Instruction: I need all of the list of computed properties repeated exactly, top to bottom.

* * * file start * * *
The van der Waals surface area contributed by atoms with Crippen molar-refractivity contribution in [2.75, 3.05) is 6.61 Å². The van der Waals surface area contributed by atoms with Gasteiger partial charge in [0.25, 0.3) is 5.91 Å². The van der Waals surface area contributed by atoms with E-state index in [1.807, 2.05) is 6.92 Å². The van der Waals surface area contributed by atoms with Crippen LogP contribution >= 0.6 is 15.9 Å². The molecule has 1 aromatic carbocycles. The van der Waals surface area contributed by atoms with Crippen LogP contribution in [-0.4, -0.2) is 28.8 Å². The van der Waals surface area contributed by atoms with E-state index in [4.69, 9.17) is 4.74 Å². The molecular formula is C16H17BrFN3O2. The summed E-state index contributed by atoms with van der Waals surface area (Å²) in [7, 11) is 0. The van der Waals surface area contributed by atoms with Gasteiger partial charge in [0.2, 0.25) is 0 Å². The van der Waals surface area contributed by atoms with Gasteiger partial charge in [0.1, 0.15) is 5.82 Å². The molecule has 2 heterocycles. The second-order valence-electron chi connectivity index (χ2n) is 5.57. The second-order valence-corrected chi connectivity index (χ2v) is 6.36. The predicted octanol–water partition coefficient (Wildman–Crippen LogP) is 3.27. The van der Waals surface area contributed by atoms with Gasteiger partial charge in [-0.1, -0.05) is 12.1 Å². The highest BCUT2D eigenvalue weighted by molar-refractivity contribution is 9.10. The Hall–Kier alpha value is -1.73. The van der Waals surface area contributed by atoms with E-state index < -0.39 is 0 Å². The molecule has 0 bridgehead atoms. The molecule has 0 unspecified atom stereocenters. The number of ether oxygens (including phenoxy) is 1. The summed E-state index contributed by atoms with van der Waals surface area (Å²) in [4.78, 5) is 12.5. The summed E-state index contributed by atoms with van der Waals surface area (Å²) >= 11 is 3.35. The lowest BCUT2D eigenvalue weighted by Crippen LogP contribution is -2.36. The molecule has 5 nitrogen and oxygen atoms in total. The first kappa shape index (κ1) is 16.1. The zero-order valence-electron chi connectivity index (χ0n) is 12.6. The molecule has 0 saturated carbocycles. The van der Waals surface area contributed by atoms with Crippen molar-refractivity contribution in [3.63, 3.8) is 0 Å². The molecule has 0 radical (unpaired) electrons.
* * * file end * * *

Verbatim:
The van der Waals surface area contributed by atoms with Crippen molar-refractivity contribution in [2.75, 3.05) is 6.61 Å². The van der Waals surface area contributed by atoms with Gasteiger partial charge in [0.25, 0.3) is 5.91 Å². The van der Waals surface area contributed by atoms with E-state index in [1.807, 2.05) is 6.92 Å². The van der Waals surface area contributed by atoms with Crippen LogP contribution >= 0.6 is 15.9 Å². The molecule has 1 aromatic carbocycles. The van der Waals surface area contributed by atoms with Crippen LogP contribution in [-0.4, -0.2) is 28.8 Å². The van der Waals surface area contributed by atoms with E-state index in [4.69, 9.17) is 4.74 Å². The molecular formula is C16H17BrFN3O2. The summed E-state index contributed by atoms with van der Waals surface area (Å²) in [7, 11) is 0. The van der Waals surface area contributed by atoms with Gasteiger partial charge in [0.2, 0.25) is 0 Å². The van der Waals surface area contributed by atoms with Gasteiger partial charge in [0.1, 0.15) is 5.82 Å². The molecule has 2 heterocycles. The second-order valence-electron chi connectivity index (χ2n) is 5.57. The second-order valence-corrected chi connectivity index (χ2v) is 6.36. The predicted octanol–water partition coefficient (Wildman–Crippen LogP) is 3.27. The van der Waals surface area contributed by atoms with Gasteiger partial charge in [-0.1, -0.05) is 12.1 Å². The highest BCUT2D eigenvalue weighted by molar-refractivity contribution is 9.10. The Hall–Kier alpha value is -1.73. The van der Waals surface area contributed by atoms with E-state index < -0.39 is 0 Å². The molecule has 0 bridgehead atoms. The molecule has 0 unspecified atom stereocenters. The number of ether oxygens (including phenoxy) is 1. The summed E-state index contributed by atoms with van der Waals surface area (Å²) in [4.78, 5) is 12.5. The summed E-state index contributed by atoms with van der Waals surface area (Å²) >= 11 is 3.35. The lowest BCUT2D eigenvalue weighted by Crippen LogP contribution is -2.36. The molecule has 5 nitrogen and oxygen atoms in total. The first kappa shape index (κ1) is 16.1. The zero-order valence-electron chi connectivity index (χ0n) is 12.6. The molecule has 0 saturated carbocycles. The van der Waals surface area contributed by atoms with Crippen molar-refractivity contribution in [3.63, 3.8) is 0 Å². The molecule has 0 radical (unpaired) electrons.